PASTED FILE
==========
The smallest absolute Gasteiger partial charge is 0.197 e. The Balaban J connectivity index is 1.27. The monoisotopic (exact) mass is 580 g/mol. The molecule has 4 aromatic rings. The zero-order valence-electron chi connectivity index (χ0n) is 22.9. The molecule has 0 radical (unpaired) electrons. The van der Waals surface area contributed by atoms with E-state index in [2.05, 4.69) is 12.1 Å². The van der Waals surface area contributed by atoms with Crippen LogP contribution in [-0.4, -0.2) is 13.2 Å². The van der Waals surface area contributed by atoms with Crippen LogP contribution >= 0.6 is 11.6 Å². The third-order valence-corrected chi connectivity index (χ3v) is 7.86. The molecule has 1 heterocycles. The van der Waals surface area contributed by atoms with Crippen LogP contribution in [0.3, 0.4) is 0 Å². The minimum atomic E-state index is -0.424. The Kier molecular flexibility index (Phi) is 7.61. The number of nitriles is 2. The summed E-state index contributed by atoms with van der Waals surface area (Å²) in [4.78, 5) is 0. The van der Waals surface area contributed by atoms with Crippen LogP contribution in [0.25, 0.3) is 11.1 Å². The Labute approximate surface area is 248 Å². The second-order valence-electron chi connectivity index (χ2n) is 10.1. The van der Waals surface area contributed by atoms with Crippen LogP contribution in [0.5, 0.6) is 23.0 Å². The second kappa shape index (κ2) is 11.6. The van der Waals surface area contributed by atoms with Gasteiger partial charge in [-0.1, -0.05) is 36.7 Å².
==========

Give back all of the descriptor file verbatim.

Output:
The smallest absolute Gasteiger partial charge is 0.197 e. The Balaban J connectivity index is 1.27. The monoisotopic (exact) mass is 580 g/mol. The molecule has 4 aromatic rings. The zero-order valence-electron chi connectivity index (χ0n) is 22.9. The molecule has 0 radical (unpaired) electrons. The van der Waals surface area contributed by atoms with E-state index in [2.05, 4.69) is 12.1 Å². The van der Waals surface area contributed by atoms with Crippen LogP contribution in [-0.4, -0.2) is 13.2 Å². The van der Waals surface area contributed by atoms with Crippen LogP contribution >= 0.6 is 11.6 Å². The third-order valence-corrected chi connectivity index (χ3v) is 7.86. The molecule has 1 heterocycles. The van der Waals surface area contributed by atoms with Crippen LogP contribution in [0.3, 0.4) is 0 Å². The minimum atomic E-state index is -0.424. The Kier molecular flexibility index (Phi) is 7.61. The number of nitriles is 2. The summed E-state index contributed by atoms with van der Waals surface area (Å²) in [4.78, 5) is 0. The van der Waals surface area contributed by atoms with Crippen LogP contribution in [0.25, 0.3) is 11.1 Å². The Labute approximate surface area is 248 Å². The second-order valence-electron chi connectivity index (χ2n) is 10.1. The van der Waals surface area contributed by atoms with Crippen LogP contribution in [0.5, 0.6) is 23.0 Å². The second kappa shape index (κ2) is 11.6. The van der Waals surface area contributed by atoms with Gasteiger partial charge in [-0.1, -0.05) is 36.7 Å².